Blurb’s new identity

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Ruben David Marques's picture
Joined: 24 Apr 2006 - 9:00pm
Blurb’s new identity
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I was going through [[http://www.underconsideration.com/brandnew/|Brand New]]’s [[http://www.underconsideration.com/brandnew/archives/the-b-side/|B Side]] and I saw this new identity for Blurb, a company that allows people to self produce books.

Now, I'm still not that confident about distinguishing good kerning from bad kerning; and everybody seems to be commenting, there, on how the kerning of the new logo is much improved over the kerning on the old logo, but I don't really see that.

Is this true? Do you agree with that? Which version has better kerning?

Penn Glendinning's picture
Joined: 25 Jul 2008 - 1:09pm
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Do you see how the old version is spaced so that it looks almost like a monospaced typeface? The letters all feel stilted and separate as if they don't like each other very much. The new letters by comparison flow into one another and feel more united as a word. The kerning isn't perfect on the new one, but it is better.

Ruben David Marques's picture
Joined: 24 Apr 2006 - 9:00pm
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Ok, that I can perfectly see; the letters are standing tall, almost proud, separate to each other in the previous version.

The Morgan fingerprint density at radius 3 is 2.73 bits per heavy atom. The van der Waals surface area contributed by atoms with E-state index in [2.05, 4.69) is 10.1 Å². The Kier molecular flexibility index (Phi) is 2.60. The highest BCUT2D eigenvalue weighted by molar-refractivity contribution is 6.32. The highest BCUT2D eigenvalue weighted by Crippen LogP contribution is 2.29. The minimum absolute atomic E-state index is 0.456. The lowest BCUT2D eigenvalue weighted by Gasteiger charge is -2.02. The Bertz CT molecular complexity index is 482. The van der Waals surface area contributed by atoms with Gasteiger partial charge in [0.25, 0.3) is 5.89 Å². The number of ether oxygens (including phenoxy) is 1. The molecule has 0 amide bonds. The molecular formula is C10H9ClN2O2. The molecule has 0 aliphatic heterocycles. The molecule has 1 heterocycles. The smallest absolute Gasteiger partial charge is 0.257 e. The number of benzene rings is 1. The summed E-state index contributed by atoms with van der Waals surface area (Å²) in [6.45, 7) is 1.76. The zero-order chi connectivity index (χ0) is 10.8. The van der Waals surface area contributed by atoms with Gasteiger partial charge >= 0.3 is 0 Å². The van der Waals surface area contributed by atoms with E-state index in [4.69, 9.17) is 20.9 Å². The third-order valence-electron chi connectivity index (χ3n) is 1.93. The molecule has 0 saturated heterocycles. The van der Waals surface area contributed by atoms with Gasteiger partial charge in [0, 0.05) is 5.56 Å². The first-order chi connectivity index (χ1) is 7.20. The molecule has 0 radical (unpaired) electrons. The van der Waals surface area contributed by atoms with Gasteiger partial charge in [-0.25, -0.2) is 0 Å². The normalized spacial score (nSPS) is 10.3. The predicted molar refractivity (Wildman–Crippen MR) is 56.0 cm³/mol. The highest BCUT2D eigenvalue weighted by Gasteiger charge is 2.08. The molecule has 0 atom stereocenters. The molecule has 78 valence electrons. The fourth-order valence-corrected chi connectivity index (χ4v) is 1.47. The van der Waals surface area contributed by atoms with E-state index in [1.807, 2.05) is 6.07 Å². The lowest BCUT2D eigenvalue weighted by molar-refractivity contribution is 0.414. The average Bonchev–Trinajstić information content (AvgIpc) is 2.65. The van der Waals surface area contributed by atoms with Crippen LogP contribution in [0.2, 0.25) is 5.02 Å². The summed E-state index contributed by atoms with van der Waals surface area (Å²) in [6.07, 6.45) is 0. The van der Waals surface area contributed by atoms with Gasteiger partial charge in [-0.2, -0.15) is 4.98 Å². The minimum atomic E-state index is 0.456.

When we talk about balancing the inner space of the letters with the space between letters, we're talking about total area, really, and not about just the optical width of the spaces, right? So that, for instance, if we take the “u” in the previous version: if we measured both the area of the spaces before and after it and the area of its inner space, we'd find out that there’s (a lot?) more space around the letter than inside it; whereas if we do the same thing with the new version, the numbers are probably a lot closer, even though optically it seems to have much more space inside it than outside.

Is this correct? It seems obvious and I've known this for quite a while, but I still can't “see it”, intuitively look at it and know it’s not balanced.

matt yow's picture
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Joined: 8 Mar 2010 - 9:35pm
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You don't always have the opportunity to see kerning upside down, but I've learned its a basic way to see the letterspacing with sort of new eyes. You're no longer seeing a word but instead the shapes and their spatial relationship with each other.